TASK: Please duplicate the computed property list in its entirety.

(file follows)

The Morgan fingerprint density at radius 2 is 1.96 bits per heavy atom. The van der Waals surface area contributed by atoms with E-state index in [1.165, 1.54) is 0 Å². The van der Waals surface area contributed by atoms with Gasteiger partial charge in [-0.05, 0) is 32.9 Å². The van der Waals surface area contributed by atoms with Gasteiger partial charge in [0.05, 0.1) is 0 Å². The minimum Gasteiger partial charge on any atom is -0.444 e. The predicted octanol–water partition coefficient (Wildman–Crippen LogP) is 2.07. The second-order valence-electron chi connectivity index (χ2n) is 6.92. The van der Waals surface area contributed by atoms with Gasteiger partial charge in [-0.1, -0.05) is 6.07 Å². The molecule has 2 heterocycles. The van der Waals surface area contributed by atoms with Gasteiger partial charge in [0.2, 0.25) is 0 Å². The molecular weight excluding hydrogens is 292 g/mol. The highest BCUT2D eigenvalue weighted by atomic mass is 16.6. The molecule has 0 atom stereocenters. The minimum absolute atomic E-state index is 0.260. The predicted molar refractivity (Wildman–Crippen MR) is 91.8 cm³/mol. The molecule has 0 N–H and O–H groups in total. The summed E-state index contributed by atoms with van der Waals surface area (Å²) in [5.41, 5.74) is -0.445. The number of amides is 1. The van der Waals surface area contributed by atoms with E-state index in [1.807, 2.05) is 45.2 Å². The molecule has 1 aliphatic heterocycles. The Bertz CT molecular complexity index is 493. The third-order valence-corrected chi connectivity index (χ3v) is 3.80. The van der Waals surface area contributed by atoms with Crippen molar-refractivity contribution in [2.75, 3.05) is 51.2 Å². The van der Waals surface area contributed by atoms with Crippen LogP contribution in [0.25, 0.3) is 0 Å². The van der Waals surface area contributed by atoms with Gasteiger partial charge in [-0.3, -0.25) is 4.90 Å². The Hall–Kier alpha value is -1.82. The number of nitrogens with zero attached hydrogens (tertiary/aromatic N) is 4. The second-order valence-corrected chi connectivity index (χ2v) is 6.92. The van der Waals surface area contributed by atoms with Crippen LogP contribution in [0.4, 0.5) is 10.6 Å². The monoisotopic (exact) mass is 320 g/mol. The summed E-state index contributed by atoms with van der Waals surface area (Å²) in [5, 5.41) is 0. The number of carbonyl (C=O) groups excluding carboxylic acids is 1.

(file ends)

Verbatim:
The Morgan fingerprint density at radius 2 is 1.96 bits per heavy atom. The van der Waals surface area contributed by atoms with E-state index in [1.165, 1.54) is 0 Å². The van der Waals surface area contributed by atoms with Gasteiger partial charge in [-0.05, 0) is 32.9 Å². The van der Waals surface area contributed by atoms with Gasteiger partial charge in [0.05, 0.1) is 0 Å². The minimum Gasteiger partial charge on any atom is -0.444 e. The predicted octanol–water partition coefficient (Wildman–Crippen LogP) is 2.07. The second-order valence-electron chi connectivity index (χ2n) is 6.92. The van der Waals surface area contributed by atoms with Gasteiger partial charge in [-0.1, -0.05) is 6.07 Å². The molecule has 2 heterocycles. The van der Waals surface area contributed by atoms with Gasteiger partial charge in [0.2, 0.25) is 0 Å². The molecular weight excluding hydrogens is 292 g/mol. The highest BCUT2D eigenvalue weighted by atomic mass is 16.6. The molecule has 0 atom stereocenters. The minimum absolute atomic E-state index is 0.260. The predicted molar refractivity (Wildman–Crippen MR) is 91.8 cm³/mol. The molecule has 0 N–H and O–H groups in total. The summed E-state index contributed by atoms with van der Waals surface area (Å²) in [5.41, 5.74) is -0.445. The number of amides is 1. The van der Waals surface area contributed by atoms with E-state index in [1.807, 2.05) is 45.2 Å². The molecule has 1 aliphatic heterocycles. The Bertz CT molecular complexity index is 493. The third-order valence-corrected chi connectivity index (χ3v) is 3.80. The van der Waals surface area contributed by atoms with Crippen molar-refractivity contribution in [2.75, 3.05) is 51.2 Å². The van der Waals surface area contributed by atoms with Crippen LogP contribution in [0.25, 0.3) is 0 Å². The van der Waals surface area contributed by atoms with Gasteiger partial charge in [-0.3, -0.25) is 4.90 Å². The Hall–Kier alpha value is -1.82. The number of nitrogens with zero attached hydrogens (tertiary/aromatic N) is 4. The second-order valence-corrected chi connectivity index (χ2v) is 6.92. The van der Waals surface area contributed by atoms with Crippen LogP contribution in [0.4, 0.5) is 10.6 Å². The monoisotopic (exact) mass is 320 g/mol. The summed E-state index contributed by atoms with van der Waals surface area (Å²) in [5, 5.41) is 0. The number of carbonyl (C=O) groups excluding carboxylic acids is 1.